Ant Competition FAQ

  1. How will the simulator work?
    Initially the simulator will read in files representing the two ants (red ant and black ant) and the ant world. Your simulator should populate the red ant hill with red ants and the black ant hill with black ants. (see section 2.12 of specification for rules on how to start the simulator). Once all initializations have been made the simulator will start processing ants in rounds. Whenever an ant is processed (the step function for each ant is called), the simulator will take some action corresponding to its state. In a single round all the ants will be processed sequentially in ascending order. The game is played for 100,000 such rounds.
  2. How will the command-line based simulator work?
    The simulator will work in two modes. In the regular mode it will just simulate 100,000 rounds and then print the results. In the debug mode it will print traces of its actions to stderr. See further details at:
  3. Do the students have to make their own world, or are they given its dimensions? No, students do not have to make their own world files. A collection of random worlds satisfying the specifications can be found "" or local copies can be found in . For JUnit testing, you might want to define some very small worlds yourself as fixtures.
  4. Do the students have to consider extensibility of the design? Yes, it is always advisable to consider extensibility of the design. It is all the more relevant in your case as initially a command-line version is required that will be enhanced with a GUI in later phases.
  5. Are the students allowed to use random number generator from Java? To match the trace output given by the contest you must implement a random number generator as given in section 2.10 of the specifications. However, to make things easier, you may use the random number generator provided in Java, and we will provide you with a trace file using the Java generator with a seed of 12345.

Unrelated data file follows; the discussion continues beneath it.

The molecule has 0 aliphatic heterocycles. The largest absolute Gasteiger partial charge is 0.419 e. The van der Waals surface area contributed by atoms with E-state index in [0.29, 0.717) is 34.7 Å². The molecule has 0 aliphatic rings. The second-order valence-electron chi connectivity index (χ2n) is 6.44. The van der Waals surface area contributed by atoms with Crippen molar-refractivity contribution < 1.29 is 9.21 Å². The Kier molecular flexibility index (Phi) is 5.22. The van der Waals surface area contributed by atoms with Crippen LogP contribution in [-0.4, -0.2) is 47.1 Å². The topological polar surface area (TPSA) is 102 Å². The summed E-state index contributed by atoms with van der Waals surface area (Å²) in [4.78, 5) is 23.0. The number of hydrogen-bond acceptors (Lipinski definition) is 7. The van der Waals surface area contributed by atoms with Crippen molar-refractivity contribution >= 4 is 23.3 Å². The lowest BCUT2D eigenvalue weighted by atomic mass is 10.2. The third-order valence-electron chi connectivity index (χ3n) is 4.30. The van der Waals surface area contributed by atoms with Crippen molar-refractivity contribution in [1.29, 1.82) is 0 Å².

6. Are the students required to build a Compiler from high-level language to finite-state-machines? -OR- a Compiler for language that builds into ant instructions? In phase #1 of the project you are just building a simulator that will have to parse the ant specifications and store the specification in a suitable internal form. The simulator is really like an interpreter which keeps the state of the world and the state of each ant. On each round the state of each ant is updated according the ant specification. Later on, in phase #5 you are asked to develop your own ant. You may write this ant directly in the ant language given in the project specification (which may be painful) or you may build some tools (like a small compiler) that translates from another high-level ant specification. It is this last phase where you can chose to do something simple (use existing tools from ICFP contest winners to generate an ant, modify an existing ant) or something more complex (define your own ant language and a translator from your new, higher-level language to the state-based ant language understood by the simulator). If you use existing tools or existing ants then you must clearly document what you used, and show that you understand how they work and what you have changed. Of course, more sophisticated solutions will receive more marks. You may start to work on phase #5 as soon as you have a running simulator.
  7. What is the total number of states for ants? Ants can have maximum of 10000 states (numbered 0 to 9999). It depends on your design/strategy as to how many states you use for your ant. A simple ant described in section 1.0 of specifications just had 16 states. Another sample ant file is available at or . You may also find other example ants on the ICFP winners' web sites,
  8. Why are the ants referred to as finite-state-machines? Ants are bound to follow a finite number of rules given in the input files. Each line of the input specification corresponds to what the ant can do if it in that state. The first line corresponds to state 0, the second line to state 1, and so on. If the ant is in state x, then it applies the rule for state x and then goes to a new state (as specified by the rule). Thus, each instance of an ant can be summarized by its current state. Initially all ants are at state 0. When simulator has to take an action for an ant it knows where the ant is on the board and can test and set various things about the ants surroundings (as specified in the ant language). Thus, the action the ant takes will be based on the ant's state and the state of the board. This action will result in changes to the board and an updated state for the ant. Further detail is available in section 1.0 of specifications document.